The VA Rater will look at multiple sources to verify a stressor event.
The first evidence source is something called “Primary Evidence.”
Primary evidence is generally considered the most reliable source for corroborating in-service stressors and should be carefully reviewed when corroboration is required.
It is typically obtained from the National Archives and Records Administration (NARA) or Department of Defense (DoD) entities, such as service departments, the JSRRC, and the Marine Corps Archives and Special Collections (MCASC).
In our experience, the JSRRC is a joke BTW…very little evidence of the claimed stressor event is ever verified by a JSRRC stressor review.
Primary evidence includes:
- Service personnel records and pay records
- Military occupation evidence
- Hazard pay records
- Military performance reports
- Verification that the Veteran received Combat/Imminent Danger/Hostile Fire Pay
- Unit and organizational histories
- Daily staff journals
- Operational reports-lessons learned (ORLLs)
- After action reports (AARs)
- Radio logs, deck logs, and ship histories
- Muster rolls
- Command chronologies and war diaries, and
- Monthly summaries and morning reports.
The second evidence source is something called “Secondary Evidence.”
The VA must review the following Secondary Evidence sources critically and carefully for information confirming participation in combat or to otherwise corroborate a claimed in-service stressor when corroboration is required:
- Buddy Letters
- Contemporaneous letters and diaries (maybe you kept a journal?)
- Newspaper articles
Buddy Letter for PTSD
This next section is CRITICALLY important to remember:
The VA may accept a “Buddy Statement” from a fellow Veteran as corroboration of a claimed in-service stressor if the statement is consistent with the time, place, and circumstances of the service of both the Veteran and the fellow Veteran making the buddy statement.
As previously stated, if you can’t get at least one-buddy letter from a first-hand witness who can confirm these facts, you’ll almost certainly be denied service-connection for PTSD non-combat.
A Veteran’s lay testimony (aka your own written statement) alone may, under specified circumstances, establish an in-service stressor for purposes of establishing SC for PTSD if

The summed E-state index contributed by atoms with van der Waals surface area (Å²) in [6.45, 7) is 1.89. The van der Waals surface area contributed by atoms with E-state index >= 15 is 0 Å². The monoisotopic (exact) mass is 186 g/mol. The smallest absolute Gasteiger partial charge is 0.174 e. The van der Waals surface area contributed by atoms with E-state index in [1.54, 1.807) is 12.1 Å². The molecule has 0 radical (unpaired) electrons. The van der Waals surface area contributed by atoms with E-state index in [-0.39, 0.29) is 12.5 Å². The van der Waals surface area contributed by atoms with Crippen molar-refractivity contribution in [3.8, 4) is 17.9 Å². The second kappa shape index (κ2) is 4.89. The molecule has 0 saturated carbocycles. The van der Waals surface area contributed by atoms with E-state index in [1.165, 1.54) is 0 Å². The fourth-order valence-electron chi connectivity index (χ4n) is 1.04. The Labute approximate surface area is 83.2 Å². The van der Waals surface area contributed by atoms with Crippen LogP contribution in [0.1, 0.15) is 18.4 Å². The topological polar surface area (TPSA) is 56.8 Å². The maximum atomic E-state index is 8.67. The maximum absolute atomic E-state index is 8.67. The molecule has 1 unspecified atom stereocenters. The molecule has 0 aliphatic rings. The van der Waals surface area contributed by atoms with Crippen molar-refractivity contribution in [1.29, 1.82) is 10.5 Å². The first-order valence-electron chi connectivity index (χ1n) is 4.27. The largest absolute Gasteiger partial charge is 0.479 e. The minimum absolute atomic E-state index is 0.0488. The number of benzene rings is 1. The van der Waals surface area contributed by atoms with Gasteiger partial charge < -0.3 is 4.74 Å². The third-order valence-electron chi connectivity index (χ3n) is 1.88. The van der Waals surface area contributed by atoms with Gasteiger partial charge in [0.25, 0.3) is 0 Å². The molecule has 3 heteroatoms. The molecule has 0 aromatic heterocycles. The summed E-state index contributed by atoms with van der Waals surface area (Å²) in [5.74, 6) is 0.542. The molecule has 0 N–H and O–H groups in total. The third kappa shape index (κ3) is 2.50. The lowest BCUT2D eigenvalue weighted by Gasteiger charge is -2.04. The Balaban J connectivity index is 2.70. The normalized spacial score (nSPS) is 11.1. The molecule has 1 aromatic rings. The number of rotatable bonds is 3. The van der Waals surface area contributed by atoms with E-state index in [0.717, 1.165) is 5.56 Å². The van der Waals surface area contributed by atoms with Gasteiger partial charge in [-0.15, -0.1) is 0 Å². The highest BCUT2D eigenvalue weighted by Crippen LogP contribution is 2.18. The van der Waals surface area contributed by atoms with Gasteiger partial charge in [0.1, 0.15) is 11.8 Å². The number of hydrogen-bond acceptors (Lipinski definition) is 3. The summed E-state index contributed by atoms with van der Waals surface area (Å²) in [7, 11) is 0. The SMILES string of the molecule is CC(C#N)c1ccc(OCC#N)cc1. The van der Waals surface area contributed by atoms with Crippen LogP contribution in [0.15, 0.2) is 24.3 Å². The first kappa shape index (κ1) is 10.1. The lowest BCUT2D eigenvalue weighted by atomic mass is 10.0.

- PTSD is diagnosed in service, and the stressor is related to that service, or
- The stressor is related to the Veteran’s
- Engagement in combat with the enemy
- Experience as an FPOW as defined by 38 CFR 3.1(y), or
- Fear of hostile military or terrorist activity or duties as a drone aircraft crew member, if a VA psychiatrist or psychologist, or contract equivalent, confirms the
- Claimed stressor is adequate to support a diagnosis of PTSD, and
- Veteran’s symptoms are related to the claimed stressor.
- For the Veteran’s lay testimony (personal statement) alone to establish the occurrence of a claimed stressor,
- The stressor must be consistent with the
- Circumstances, conditions, or hardships of service for claims based on an in-service PTSD diagnosis or FPOW or combat service, or
- Places, types, and circumstances of service for claims based on a fear of hostile military or terrorist activity or duties as a drone aircraft crew member, and
- There must be no clear and convincing evidence to the contrary.
- The stressor must be consistent with the
Credible supporting evidence is evidence that
- Documents the Veteran’s participation in the event
- Indicates the Veteran served in the immediate area and at the time in which the stressful event is alleged to have occurred, and
- Supports the description of the event.
Credible supporting evidence of a stressor may be obtained from sources other than service records.
When reviewing evidence to corroborate a claimed in-service stressor, claims processors must consider the credibility and probative value of the evidence to determine if the stressor is consistent with the circumstances of the Veteran’s service.
Examples of claimed stressors that must be corroborated by credible supporting evidence include, but are not limited to,
- A plane crash
- A severe weather event
- A motor vehicle accident
- Service member suicide
- Witnessing the death, injury, or threat to the physical being of another person caused by something other than hostile military or terrorist activity, and
- Actual or threatened death or serious injury, or other threat to one’s physical being, caused by something other than hostile military or terrorist activity.
Corroboration of every detail is not required.
- Evidence may be sufficient if it implies a Veteran’s personal exposure to the event.
- Evaluate the evidence as a whole to determine whether a stressor is sufficiently corroborated.
Important: While it is incumbent upon each claims processor to review evidence to determine if a claimed in-service stressor can be conceded, stressor concession is ultimately the rating activity’s responsibility.
Well guess what?
The VA often fails in its duty to assist, especially when it involves concession of a stressor event.
At VA Claims Insider, we believe veterans must take control of their own claims, and ensure the necessary evidence gets presented to the VA up-front.
If you rely on the VA Rater to track down information on your behalf, you’re setting yourself up for disaster!
I truly hope these PTSD stressor verification tips help you on your VA claim journey.